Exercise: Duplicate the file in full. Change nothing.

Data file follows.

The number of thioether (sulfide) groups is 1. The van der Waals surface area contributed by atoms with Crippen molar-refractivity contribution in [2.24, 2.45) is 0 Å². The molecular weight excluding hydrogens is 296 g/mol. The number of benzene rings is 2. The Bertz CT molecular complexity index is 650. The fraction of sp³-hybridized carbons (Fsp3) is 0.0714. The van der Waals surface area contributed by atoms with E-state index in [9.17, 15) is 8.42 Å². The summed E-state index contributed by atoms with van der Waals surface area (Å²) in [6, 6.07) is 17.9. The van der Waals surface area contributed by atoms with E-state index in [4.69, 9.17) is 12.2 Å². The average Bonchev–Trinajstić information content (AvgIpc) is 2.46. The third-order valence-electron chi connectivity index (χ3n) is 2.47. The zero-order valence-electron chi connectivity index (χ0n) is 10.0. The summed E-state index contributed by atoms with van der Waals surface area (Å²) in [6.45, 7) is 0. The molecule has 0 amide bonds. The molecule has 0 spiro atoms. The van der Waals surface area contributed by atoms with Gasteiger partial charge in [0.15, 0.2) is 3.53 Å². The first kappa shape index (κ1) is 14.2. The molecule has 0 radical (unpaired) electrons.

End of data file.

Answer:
The number of thioether (sulfide) groups is 1. The van der Waals surface area contributed by atoms with Crippen molar-refractivity contribution in [2.24, 2.45) is 0 Å². The molecular weight excluding hydrogens is 296 g/mol. The number of benzene rings is 2. The Bertz CT molecular complexity index is 650. The fraction of sp³-hybridized carbons (Fsp3) is 0.0714. The van der Waals surface area contributed by atoms with E-state index in [9.17, 15) is 8.42 Å². The summed E-state index contributed by atoms with van der Waals surface area (Å²) in [6, 6.07) is 17.9. The van der Waals surface area contributed by atoms with E-state index in [4.69, 9.17) is 12.2 Å². The average Bonchev–Trinajstić information content (AvgIpc) is 2.46. The third-order valence-electron chi connectivity index (χ3n) is 2.47. The zero-order valence-electron chi connectivity index (χ0n) is 10.0. The summed E-state index contributed by atoms with van der Waals surface area (Å²) in [6.45, 7) is 0. The molecule has 0 amide bonds. The molecule has 0 spiro atoms. The van der Waals surface area contributed by atoms with Gasteiger partial charge in [0.15, 0.2) is 3.53 Å². The first kappa shape index (κ1) is 14.2. The molecule has 0 radical (unpaired) electrons.